The Chevrolet Sonic has finally received an engine that does justice to its name. Until now the derivatives on offer – while frugal – have rendered its swift-sounding title little more than a misnomer.
This RS is realistic about its ambitions and does not aim to beat loftier rivals like the Opel Corsa OPC, Volkswagen Polo GTI and Renault Clio RS. Instead it was designed and priced to serve buyers who want the show and (some) go at an affordable price.
From General Motors’ ingredients cabinet, its 1.4-litre turbocharged engine is a familiar taste, having garnished cars like the Opel Astra and Chevrolet Cruze. At the coast this Sonic showed eager punch. And thanks to forced-induction, it’ll give the normally-aspirated Suzuki Swift a run at Johannesburg’s altitudes.
Where it might lose to the Japanese rival is in the area of handling. This depends on buyers’ preference. The Swift Sport has a typically firmer ride. It feels sharper too and conveys a more agile persona overall. Whereas this is on the supple side.
The Sonic has a weighty steering, but we would appreciate greater road feedback. A compliant suspension tackled the sinuous roads of the Western Capes without drama. Tyre roar and wind nose became intrusive at higher speeds however.
Striking new colours and RS badges set this Sonic apart from its slowpoke siblings. Our burgundy test unit looked fetching, kitted with meaner side skirts, coal-finished wheels and a trapezoidal tailpipe.
It builds on what is already a handsome looking package. While the Sonic hatchback isn’t the best-selling offering in the B-segment, it certainly boasts more character than alternatives like the Volkswagen Polo and Toyota Yaris.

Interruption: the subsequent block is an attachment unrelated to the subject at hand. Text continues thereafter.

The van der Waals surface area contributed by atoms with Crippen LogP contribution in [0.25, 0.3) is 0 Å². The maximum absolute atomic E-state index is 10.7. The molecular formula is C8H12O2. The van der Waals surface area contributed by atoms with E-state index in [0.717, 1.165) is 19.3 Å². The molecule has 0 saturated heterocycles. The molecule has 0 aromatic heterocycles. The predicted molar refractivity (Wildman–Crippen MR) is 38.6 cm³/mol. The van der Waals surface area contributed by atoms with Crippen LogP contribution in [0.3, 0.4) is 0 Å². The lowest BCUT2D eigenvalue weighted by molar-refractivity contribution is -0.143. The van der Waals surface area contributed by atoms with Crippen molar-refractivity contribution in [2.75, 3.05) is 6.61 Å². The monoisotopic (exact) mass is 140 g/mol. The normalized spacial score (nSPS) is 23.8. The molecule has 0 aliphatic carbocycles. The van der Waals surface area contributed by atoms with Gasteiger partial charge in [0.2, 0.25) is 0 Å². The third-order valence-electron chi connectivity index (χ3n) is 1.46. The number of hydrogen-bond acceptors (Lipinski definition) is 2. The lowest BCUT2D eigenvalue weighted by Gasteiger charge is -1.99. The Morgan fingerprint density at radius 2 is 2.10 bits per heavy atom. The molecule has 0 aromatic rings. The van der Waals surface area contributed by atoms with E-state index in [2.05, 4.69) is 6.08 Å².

Those opting for the RS will find a good base for some modifications. Go-faster stripes and Transformers-inspired livery would suit it well.
A strong link
A big selling point is the new MyLink infotainment system. This is Chevrolet’s equivalent to BMW iDrive or Audi’s MMI. And the Sonic is the first model to be equipped with the new interface.
We enjoyed aspects like the satellite radio and podcast playback ability, which will undoubtedly make driving in traffic a little more entertaining. The conduit to all its capabilities is a colour touchscreen.
The interior will inspire excitement among the younger crowd. It has the same steering wheel as the Camaro muscle car, sculpted seats with suede inserts and even pedals that look like they belong on a track racer.
Everything is part of the package, from the funky digital interface, to leather upholstery, cruise control, Bluetooth, voice control and an unnecessarily large button for traction control deactivation.
Priced to sell
Things look good for the spicy Sonic, with its reasonable asking price of R225 300. It’s slightly more expensive than the direct rival from Suzuki, which goes for R223 900. But for that extra R1400 you get a whole lot more. It poses a strong argument to buyers who want a hatchback with a bit of heat; but not enough to burn significant holes in the budget.